The heritage action zone scheme aims to bring in funding from across the sector, and others, for local benefit both economically and—just as importantly from my perspective—for the historic environment. A heritage action zone can apply for funding from the Heritage Lottery Fund, although not for a part of a project that is already being funded as part of the heritage action zone initiative. Therefore, Historic England could fund one part of a project, and the Heritage Lottery Fund another. There is nothing to stop that happening. Indeed, round 1 heritage action zones are sharing Historic England funding of £6 million, and benefiting from a further £18 million secured in match funding. About £1 of investment from Historic England generates further investment from the public and private sectors of £3.10—more than triple—so it is worth doing.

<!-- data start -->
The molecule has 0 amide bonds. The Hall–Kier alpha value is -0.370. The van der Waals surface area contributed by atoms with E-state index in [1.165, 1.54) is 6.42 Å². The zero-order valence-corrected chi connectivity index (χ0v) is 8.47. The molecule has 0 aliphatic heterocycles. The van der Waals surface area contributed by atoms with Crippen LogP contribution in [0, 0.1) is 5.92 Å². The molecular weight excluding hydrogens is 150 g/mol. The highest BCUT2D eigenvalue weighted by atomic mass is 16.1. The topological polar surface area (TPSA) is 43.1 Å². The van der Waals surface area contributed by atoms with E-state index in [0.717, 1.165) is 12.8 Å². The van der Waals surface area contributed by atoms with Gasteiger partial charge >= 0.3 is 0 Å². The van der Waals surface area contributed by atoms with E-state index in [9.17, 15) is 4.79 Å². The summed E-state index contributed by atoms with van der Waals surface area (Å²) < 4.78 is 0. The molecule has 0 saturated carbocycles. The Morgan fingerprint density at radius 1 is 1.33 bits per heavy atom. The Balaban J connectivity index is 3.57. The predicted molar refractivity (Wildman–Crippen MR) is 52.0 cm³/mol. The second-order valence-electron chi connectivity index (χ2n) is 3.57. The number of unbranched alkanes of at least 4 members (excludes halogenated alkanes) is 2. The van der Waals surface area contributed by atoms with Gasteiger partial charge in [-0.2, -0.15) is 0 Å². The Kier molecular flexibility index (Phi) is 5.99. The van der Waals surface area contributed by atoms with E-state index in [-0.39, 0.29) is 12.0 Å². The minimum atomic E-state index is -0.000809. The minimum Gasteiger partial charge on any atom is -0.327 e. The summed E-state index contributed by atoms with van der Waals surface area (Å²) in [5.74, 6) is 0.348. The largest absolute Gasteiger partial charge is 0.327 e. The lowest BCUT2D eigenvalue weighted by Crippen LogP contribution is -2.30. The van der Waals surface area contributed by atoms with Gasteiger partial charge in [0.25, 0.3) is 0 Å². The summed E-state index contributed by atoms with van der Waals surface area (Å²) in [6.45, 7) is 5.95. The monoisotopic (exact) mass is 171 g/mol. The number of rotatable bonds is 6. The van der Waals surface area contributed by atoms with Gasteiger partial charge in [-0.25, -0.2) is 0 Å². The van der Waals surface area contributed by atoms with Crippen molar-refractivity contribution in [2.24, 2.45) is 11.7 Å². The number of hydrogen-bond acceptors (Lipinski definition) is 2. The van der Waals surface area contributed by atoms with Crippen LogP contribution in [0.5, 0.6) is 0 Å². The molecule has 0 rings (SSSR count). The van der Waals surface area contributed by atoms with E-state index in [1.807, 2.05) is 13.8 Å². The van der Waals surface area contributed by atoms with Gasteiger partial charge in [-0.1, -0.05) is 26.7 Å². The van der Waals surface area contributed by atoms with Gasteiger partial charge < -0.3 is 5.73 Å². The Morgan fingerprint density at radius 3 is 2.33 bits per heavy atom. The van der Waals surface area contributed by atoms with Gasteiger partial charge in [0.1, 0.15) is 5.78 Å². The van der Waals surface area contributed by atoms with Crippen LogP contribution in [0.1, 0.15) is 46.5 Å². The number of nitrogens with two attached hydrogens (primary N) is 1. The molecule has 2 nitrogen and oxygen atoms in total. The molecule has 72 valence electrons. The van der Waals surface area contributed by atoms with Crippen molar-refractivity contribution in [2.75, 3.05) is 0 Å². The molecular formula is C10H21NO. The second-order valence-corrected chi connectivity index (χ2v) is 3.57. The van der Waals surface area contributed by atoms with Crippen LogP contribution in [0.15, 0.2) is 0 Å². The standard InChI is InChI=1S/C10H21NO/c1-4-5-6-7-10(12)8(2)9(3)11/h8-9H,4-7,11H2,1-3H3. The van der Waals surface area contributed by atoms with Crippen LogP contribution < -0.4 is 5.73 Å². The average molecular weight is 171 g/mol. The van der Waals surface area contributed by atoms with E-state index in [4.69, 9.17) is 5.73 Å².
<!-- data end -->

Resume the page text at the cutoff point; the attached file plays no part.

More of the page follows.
We must have regard to the public purse and—unlike previous Governments—to spending within our means in all the things we do. However, we must certainly have a very special regard for heritage, and I thank again all hon. Members who have contributed to today’s debate. I would be delighted to visit the Stoke-on-Trent heritage action zone, and indeed Henley and Congleton if the diary allows. My Department is looking at some possible dates next year for either the Secretary of State or me to visit Stoke-on-Trent.